Welcome to the Summary of the 2019 F5 Labs TLS Telemetry Report.
This year, we expanded the scope of our research to bring you deeper insights into how encryption on the web is constantly evolving. We look into which ciphers and SSL/TLS versions are being used to secure the Internet’s top websites and, for the first time, examine the use of digital certificates on the web and look at supporting protocols (such as DNS) and application layer headers.
A lot has happened in the world of encryption since we published the 2017 TLS Telemetry Report. Over the past two years, standards have been updated, browsers have evolved and a number of new protocols have been released that aim to secure all the remaining cleartext protocols still in wide use today.
Meanwhile, the global debate between technology providers and governments (also known as Crypto Wars 2.0) continues to rumble on. Governments are increasingly trying to control how encryption is used, and we frequently see poorly written (or purposefully vague) legislation introduced.
Chrome, the most widely used web browser, now fetches over 86% of web pages over secure HTTPS connections. That figure approaches 100% for Chrome OS-based devices when accessing Google properties like Gmail. For Firefox, HTTPS page loads are slightly lower but still at an impressive 80.5% average. Of the Alexa top 1 million sites, almost a third now accept TLS 1.3 connections.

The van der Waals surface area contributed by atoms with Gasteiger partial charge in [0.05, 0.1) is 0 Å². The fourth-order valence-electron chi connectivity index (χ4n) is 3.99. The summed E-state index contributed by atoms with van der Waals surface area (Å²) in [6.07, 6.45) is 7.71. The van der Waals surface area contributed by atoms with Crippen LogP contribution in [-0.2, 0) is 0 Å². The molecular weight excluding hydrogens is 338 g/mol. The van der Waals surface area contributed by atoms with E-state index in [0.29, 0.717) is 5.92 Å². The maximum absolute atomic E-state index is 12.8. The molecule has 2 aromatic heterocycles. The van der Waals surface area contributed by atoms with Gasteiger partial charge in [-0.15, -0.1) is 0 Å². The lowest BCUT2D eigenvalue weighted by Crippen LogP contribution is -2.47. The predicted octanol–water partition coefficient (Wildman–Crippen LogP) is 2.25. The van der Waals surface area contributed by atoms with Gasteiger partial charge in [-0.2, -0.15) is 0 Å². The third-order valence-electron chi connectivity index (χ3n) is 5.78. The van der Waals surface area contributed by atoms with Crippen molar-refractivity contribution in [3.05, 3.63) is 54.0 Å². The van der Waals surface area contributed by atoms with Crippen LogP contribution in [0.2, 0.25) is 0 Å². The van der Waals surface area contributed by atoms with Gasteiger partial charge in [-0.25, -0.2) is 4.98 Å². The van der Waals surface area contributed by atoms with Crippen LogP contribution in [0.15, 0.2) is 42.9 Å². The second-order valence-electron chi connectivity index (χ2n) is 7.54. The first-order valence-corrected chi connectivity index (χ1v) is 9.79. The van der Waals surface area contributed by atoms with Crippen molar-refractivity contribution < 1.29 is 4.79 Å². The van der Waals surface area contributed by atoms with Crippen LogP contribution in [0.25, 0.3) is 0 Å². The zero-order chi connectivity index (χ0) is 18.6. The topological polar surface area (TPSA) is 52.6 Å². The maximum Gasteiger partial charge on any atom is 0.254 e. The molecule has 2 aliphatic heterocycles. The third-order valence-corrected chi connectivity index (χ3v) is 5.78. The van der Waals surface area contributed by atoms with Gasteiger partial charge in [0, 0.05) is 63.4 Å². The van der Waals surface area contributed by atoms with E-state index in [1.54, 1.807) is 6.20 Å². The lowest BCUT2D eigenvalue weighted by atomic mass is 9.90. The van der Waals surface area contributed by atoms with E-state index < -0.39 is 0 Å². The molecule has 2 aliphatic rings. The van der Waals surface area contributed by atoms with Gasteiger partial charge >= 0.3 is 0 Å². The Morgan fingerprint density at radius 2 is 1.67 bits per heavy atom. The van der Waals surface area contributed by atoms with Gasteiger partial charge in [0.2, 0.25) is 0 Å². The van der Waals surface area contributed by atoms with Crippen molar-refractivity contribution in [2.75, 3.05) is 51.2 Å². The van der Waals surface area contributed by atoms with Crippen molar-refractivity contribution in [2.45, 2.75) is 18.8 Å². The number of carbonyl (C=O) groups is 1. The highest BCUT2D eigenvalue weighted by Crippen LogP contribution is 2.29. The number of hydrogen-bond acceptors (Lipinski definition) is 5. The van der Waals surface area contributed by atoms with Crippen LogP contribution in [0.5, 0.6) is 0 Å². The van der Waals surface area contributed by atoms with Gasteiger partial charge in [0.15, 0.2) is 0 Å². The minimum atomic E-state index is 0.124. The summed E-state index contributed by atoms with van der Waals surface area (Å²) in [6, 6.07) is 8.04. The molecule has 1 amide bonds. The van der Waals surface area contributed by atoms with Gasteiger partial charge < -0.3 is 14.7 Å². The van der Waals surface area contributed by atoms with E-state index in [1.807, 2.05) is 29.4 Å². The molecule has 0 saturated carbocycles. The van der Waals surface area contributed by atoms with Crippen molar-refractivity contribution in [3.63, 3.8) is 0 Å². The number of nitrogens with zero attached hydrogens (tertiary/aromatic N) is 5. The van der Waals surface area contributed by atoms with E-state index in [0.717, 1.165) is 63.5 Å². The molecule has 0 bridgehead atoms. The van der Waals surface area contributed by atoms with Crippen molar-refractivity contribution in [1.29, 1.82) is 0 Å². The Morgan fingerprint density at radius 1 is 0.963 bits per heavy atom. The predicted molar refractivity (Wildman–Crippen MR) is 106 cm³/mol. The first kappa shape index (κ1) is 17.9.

In 2014, 98% of the web servers accepting HTTPS connections still allowed the use of SSL v3. This changed rapidly in October 2014 when the POODLE vulnerability was announced.
At the end of 2019 F5 Labs joined the GitHub Security Lab coalition and as part of our new TLS Telemetry report. As part of the Security Lab coalition, we asked GitHub to help us investigate the use of OpenSSL in open-source applications. They used their LGTM code analysis tool to examine the use of the world’s most popular TLS library in 9,435 open source projects. They found that less than 1% of analyzed projects were using OpenSSL recommended methods to validate hostnames.
We also compared the malicious use of encryption to the wider web and found that domains that serve malware used a combination of legitimate public web services (such as blogging platforms and redirectors), valid certificates on malicious domains, and subtle tricks to conceal the true identity of the website. Phishing sites, used to lure victims into giving away their credentials, were even worse. The majority used HTTPS to hide traffic and appear genuine, and many sites attempted to imitate common financial institutions or e-commerce retailers.
Encryption standards are constantly evolving, so it’s crucial to stay up to date with current best practices. We hope you find this summary of the 2019 F5 Labs TLS Telemetry Report helpful and illuminating.